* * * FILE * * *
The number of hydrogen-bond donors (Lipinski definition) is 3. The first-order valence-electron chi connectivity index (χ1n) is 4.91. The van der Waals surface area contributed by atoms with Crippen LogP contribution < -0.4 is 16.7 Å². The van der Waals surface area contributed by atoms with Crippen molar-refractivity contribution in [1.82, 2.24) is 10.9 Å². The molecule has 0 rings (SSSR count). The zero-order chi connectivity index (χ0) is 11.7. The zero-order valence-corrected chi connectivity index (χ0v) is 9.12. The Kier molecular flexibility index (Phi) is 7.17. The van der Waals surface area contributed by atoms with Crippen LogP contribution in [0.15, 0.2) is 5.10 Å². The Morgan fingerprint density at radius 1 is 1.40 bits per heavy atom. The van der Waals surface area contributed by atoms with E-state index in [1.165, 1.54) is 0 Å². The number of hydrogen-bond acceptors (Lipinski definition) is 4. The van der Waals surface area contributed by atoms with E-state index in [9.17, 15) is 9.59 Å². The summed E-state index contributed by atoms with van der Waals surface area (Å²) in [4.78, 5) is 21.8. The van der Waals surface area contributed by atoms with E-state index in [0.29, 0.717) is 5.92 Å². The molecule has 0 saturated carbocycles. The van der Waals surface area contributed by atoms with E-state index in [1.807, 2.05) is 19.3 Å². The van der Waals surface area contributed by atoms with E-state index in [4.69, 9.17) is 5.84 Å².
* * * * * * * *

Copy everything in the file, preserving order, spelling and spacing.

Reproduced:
The number of hydrogen-bond donors (Lipinski definition) is 3. The first-order valence-electron chi connectivity index (χ1n) is 4.91. The van der Waals surface area contributed by atoms with Crippen LogP contribution < -0.4 is 16.7 Å². The van der Waals surface area contributed by atoms with Crippen molar-refractivity contribution in [1.82, 2.24) is 10.9 Å². The molecule has 0 rings (SSSR count). The zero-order chi connectivity index (χ0) is 11.7. The zero-order valence-corrected chi connectivity index (χ0v) is 9.12. The Kier molecular flexibility index (Phi) is 7.17. The van der Waals surface area contributed by atoms with Crippen LogP contribution in [0.15, 0.2) is 5.10 Å². The Morgan fingerprint density at radius 1 is 1.40 bits per heavy atom. The van der Waals surface area contributed by atoms with E-state index in [1.165, 1.54) is 0 Å². The number of hydrogen-bond acceptors (Lipinski definition) is 4. The van der Waals surface area contributed by atoms with E-state index in [9.17, 15) is 9.59 Å². The summed E-state index contributed by atoms with van der Waals surface area (Å²) in [4.78, 5) is 21.8. The van der Waals surface area contributed by atoms with E-state index in [0.29, 0.717) is 5.92 Å². The molecule has 0 saturated carbocycles. The van der Waals surface area contributed by atoms with E-state index in [1.807, 2.05) is 19.3 Å². The van der Waals surface area contributed by atoms with E-state index in [4.69, 9.17) is 5.84 Å².